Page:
On that note, it’s not a little strange that out of all the people in the world to make Jesus a real human being, Willem Dafoe ended up being the one to do it. Coming off of Oliver Stone’s Platoon, Dafoe was years away from being typecast as troubled weirdos when he signed onto Temptation, but the funny thing is that said typecasting would have actually helped, not hurt, his portrayal of Jesus. As mentioned before, Jesus is depicted as struggling with his divine purpose, and the film doesn’t shy away from showing him as the loud-mouthed rabble rouser he probably was. Yet through it all, through duty and disobedience and through faith and disbelief, Dafoe’s Jesus believes in the truth of every word that comes out of his mouth, right up to the moment he looks up to the heavens and declares, “It is accomplished!”

“…through duty and disobedience and through faith and disbelief, Dafoe’s Jesus believes in the truth of every word that comes out of his mouth, right up to the moment he looks up to the heavens and declares, ‘It is accomplished!’”

Supporting Dafoe is a bona fide bevy of talent. Barbara Hershey tempts Jesus as Mary Magdalene, David Bowie appears briefly as Pontius Pilate, and Harvey Keitel moves as Judas, reimagined here as Jesus’ most loyal disciple rather than the traitor the Gospels claim him to have been. The stand-out supporting performance, however, has to be Harry Dean Stanton as Saul/Paul. Fantically preaching the message of Christ’s death and resurrection even after Christ elects not to go through with either, Stanton plays the former Pharisee as a dark counterpart to Dafoe’s messiah (an anti-Christ, if you will), claiming with a straight face that Jesus didn’t survive the crucifixion right after Jesus himself says otherwise. Even as he cops to “creat[ing] truth” to advance his agenda, there’s an inexplicable conviction in Stanton’s delivery that makes Paul disturbingly sincere in his intent and demeanor. 

Shot in the North African country of Morocco, the film nevertheless takes great pains to stay true to its ancient Near East setting. The sight of animals being butchered for ritual sacrifice and mere commerce as well as the sound of ceremonial chanting and ethereal wailing serve to remind believers whether they like it or not that the story of their savior took place in the Middle East, during a period of occupation by a militaristic foreign power no less. On the subject of sound, Peter Gabriel (who, coincidentally, was once frontman for the biblically-named Genesis) provides a stunning original score that befits the movie’s deconstructionist approach. Mixing Middle Eastern textures and tones with experimental sensibilities, Gabriel’s soundtrack is driving at times, contemplative at others, but awe-inspiring all around.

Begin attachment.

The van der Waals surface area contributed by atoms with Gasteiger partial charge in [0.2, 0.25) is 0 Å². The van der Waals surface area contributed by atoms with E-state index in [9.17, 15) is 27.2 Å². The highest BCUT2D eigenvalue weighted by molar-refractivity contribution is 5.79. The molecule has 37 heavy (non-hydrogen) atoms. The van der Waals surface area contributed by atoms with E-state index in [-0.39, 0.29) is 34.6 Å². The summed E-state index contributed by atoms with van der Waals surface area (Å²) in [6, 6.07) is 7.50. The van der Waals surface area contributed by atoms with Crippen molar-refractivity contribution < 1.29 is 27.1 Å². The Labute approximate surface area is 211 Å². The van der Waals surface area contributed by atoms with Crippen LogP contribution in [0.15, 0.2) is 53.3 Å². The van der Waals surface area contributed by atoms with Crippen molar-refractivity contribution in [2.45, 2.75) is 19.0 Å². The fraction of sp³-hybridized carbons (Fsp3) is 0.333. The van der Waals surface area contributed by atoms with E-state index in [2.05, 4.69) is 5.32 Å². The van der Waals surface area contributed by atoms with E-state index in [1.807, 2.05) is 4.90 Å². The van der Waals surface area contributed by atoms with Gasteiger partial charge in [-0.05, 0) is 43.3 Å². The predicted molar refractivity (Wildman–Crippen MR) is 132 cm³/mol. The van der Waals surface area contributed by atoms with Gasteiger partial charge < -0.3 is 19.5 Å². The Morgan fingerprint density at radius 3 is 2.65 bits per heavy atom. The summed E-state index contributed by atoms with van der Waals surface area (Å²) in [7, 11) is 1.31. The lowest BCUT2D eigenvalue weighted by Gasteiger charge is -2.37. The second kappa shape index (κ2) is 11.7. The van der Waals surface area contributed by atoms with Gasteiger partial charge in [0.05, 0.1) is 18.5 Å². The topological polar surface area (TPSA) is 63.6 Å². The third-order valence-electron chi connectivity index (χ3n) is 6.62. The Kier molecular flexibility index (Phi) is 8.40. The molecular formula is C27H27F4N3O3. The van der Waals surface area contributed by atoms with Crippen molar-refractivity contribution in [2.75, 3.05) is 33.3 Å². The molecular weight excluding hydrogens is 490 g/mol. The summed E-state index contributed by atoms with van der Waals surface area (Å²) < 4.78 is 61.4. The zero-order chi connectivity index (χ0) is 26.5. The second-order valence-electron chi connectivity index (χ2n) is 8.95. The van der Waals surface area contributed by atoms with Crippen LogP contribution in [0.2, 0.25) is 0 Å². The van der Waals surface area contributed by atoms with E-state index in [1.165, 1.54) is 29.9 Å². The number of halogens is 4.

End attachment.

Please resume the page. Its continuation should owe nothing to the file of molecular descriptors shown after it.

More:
Whatever one’s faith background or lack thereof, viewers would be wise to watch The Last Temptation of Christ with an open mind so they can receive it as it was meant to be. That is, a sacred epic for a secular age and that most rare of religious films: one that makes unbelievers want to believe. 


After Hours poster

After Hours (1985)

Remember how I said that The King of Comedy was a progenitor for the dark humor in future Scorsese films? Expanding on that metaphor, if The King had a first-born child, it would be After Hours. Previously included in a list I made of underrated 80s movies, this film takes the black comedic instincts of The King and takes them up to 11, 12, and all the way to 6AM.

One of Scorsese’s most underrated films, the movie features, fittingly enough, the terribly underrated Griffin Dunne. Best remembered as Jack from An American Werewolf in London, Dunne shines here as Paul Hackett, a word-processor who, looking for a little excitement after work, visits a girl who gave him his number at a coffee shop. Lacking guns and the power to perform miracles, Paul is simply a mundane man trying to navigate his way through a series of trials and tribulations over the course of one night. Expressing the amount of bewilderment and frustration you’d expect someone going through everything Paul is to, Dunne is a relatably vulnerable everyman who everyone who has ever found themselves lost in an unfamiliar environment can sympathize with. 

Keeping Paul from getting home is a neighborhood that might as well be the NYC equivalent of Wonderland. There’s a lot going on but the streets are empty, people disappear and reappear at inopportune times, and they adhere to a logic that only other residents of the neighborhood understand. An unwritten rule of said logic seems to be that though a character can offer aid or moral support to Paul, they can’t help him in a way that will actively help him get home. This leads to bartenders offering him change for the subway only for the cash register to get jammed and ladies letting him use their phone only to interrupt him as he tries to dial another number.  

“Keeping Paul from getting home is a neighborhood that might as well be the NYC equivalent of Wonderland. There’s a lot going on but the streets are empty, people disappear and reappear at inopportune times, and they adhere to a logic that only other residents of the neighborhood understand.”